Investing in the biotech sector is scary enough for most investors. Investing in biotech stocks with a lead drug that has only produced messy study results is even scarier. Dendreon (NASDAQ:DNDN) has lately been haunted by unflattering statistics that are likely to frighten more than a few investors.

Before the FDA issued an approvable letter in May to Dendreon for its potential prostate cancer treatment Provenge, Dendreon had completed two small 127-person and 98-person phase 3 clinical trials that were labeled the D9901 and D9902A studies.

In the D9901 study, Provenge failed its primary endpoint of slowing down prostate cancer, but was successful on improving 36-month survival, even though that was not a pre-specified endpoint of the study. Why does this matter? Non-statisticians may not see the importance of pre-specifying study endpoints, but one of my favorite quotes goes something like this: "An exact answer to a wrong question can always be made precise." And then there's always the "three kinds of lies" made famous by Mark Twain: "lies, damned lies, and statistics."

Due to its smaller size, Provenge fared even worse in the D9902A study; it failed on the same progression-free survival endpoint and also showed an inability to improve overall survival in a statistically significant manner. Some people like to point out that the 3.3 months improvement in median survival time that patients experienced in the D9902A study is meaningful, even though it wasn't statistically significant.

But let's shape the D9902A trial results in another way. If we use survival confidence interval data from a FDA briefing document, we see that if the study was run 100 times, then 95 of those times the placebo patients would have median survival times in the 12.8 month-to-25.4 month range. Unfortunately, 95 of those times the Provenge patients would have median survival times in the 13.6 month to 31.9 month range. So if randomness wasn't in Dendreon's favor in this study, placebo patients could easily have lived nearly twice as long as the Provenge patients (depending on the sample used). Yikes!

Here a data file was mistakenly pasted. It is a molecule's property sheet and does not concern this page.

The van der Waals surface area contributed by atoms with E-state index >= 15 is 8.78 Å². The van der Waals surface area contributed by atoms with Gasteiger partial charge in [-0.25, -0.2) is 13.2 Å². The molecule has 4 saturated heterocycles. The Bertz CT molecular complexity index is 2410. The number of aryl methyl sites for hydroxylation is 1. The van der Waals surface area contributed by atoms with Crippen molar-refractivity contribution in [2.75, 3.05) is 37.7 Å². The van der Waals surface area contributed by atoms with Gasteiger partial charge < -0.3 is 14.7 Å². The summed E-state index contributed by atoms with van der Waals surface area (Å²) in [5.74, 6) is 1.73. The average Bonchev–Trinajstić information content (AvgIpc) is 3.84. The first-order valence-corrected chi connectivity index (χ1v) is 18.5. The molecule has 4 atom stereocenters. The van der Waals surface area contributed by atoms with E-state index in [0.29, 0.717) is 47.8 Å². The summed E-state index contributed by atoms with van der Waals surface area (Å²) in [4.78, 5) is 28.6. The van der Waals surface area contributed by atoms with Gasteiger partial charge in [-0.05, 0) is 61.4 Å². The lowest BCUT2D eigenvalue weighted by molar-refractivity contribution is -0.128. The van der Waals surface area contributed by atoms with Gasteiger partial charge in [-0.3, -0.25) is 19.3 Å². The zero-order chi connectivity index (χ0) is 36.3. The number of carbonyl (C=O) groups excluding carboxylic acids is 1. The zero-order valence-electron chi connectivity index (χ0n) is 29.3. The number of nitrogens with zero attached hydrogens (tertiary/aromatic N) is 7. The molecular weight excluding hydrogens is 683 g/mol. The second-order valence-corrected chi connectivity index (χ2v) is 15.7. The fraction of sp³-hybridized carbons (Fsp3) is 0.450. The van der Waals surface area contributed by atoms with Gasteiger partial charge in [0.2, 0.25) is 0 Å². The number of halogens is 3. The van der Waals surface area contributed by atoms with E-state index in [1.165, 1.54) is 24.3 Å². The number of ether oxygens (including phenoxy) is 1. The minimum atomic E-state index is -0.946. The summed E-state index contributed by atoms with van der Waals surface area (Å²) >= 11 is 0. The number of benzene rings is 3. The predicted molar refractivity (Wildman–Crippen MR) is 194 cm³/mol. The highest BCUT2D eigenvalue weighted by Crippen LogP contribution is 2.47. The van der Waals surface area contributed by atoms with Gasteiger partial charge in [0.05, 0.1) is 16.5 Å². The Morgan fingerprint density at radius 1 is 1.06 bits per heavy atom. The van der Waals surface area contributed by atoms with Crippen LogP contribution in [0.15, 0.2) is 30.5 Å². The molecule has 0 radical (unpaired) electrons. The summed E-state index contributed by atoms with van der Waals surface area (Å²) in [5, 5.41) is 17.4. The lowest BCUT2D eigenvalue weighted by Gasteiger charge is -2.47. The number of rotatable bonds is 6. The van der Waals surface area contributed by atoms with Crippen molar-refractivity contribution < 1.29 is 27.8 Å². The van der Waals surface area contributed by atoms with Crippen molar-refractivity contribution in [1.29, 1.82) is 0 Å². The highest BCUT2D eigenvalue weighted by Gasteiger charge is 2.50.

Even after correcting for study imbalances in the D9902A trial, using what statisticians call a Cox model, the FDA states "there is not enough evidence in support of (Dendreon's) finding of statistically significant difference between the (Provenge treated patients and placebo group) in overall survival."

Dendreon just completed patient enrollment this week in another phase 3 study that will serve to either put Provenge on the market or seal its fate among the "hoped for but failed" drug candidates like Telik's (NASDAQ:TELK) Telcyta.

The first interim results of this large, more than 500-person phase 3 study dubbed IMPACT are due out in the second half of 2008. If Provenge shows a strong enough improvement in overall survival when these interim results come out, then Dendreon will likely have FDA approval of Provenge sometime in 2009. The only problem with this scenario is that interim results have a much higher statistical significance hurdle to overcome than final efficacy results of a study.  

Dendreon is trading at valuations commonly assigned to companies that have produced positive phase 3 data, even though it has only phase 2-quality results. New investors in this company would be making more than one of those critical errors that investors sometimes make.

Those looking for an oncology-focused drugmaker with more impressive compounds in development should take a look at GPC Biotech (NASDAQ:GPCB) or Rule Breakers pick Exelixis (NASDAQ:EXEL) instead. It's time to go to Motley Fool CAPS and rate Dendreon underperform -- at least until the interim IMPACT data comes out.

Want to know what other companies give us the frights? You can view the rest of our hair-raising stocks here.

This article represents the opinion of the writer, who may disagree with the “official” recommendation position of a Motley Fool premium advisory service. We’re motley! Questioning an investing thesis -- even one of our own -- helps us all think critically about investing and make decisions that help us become smarter, happier, and richer.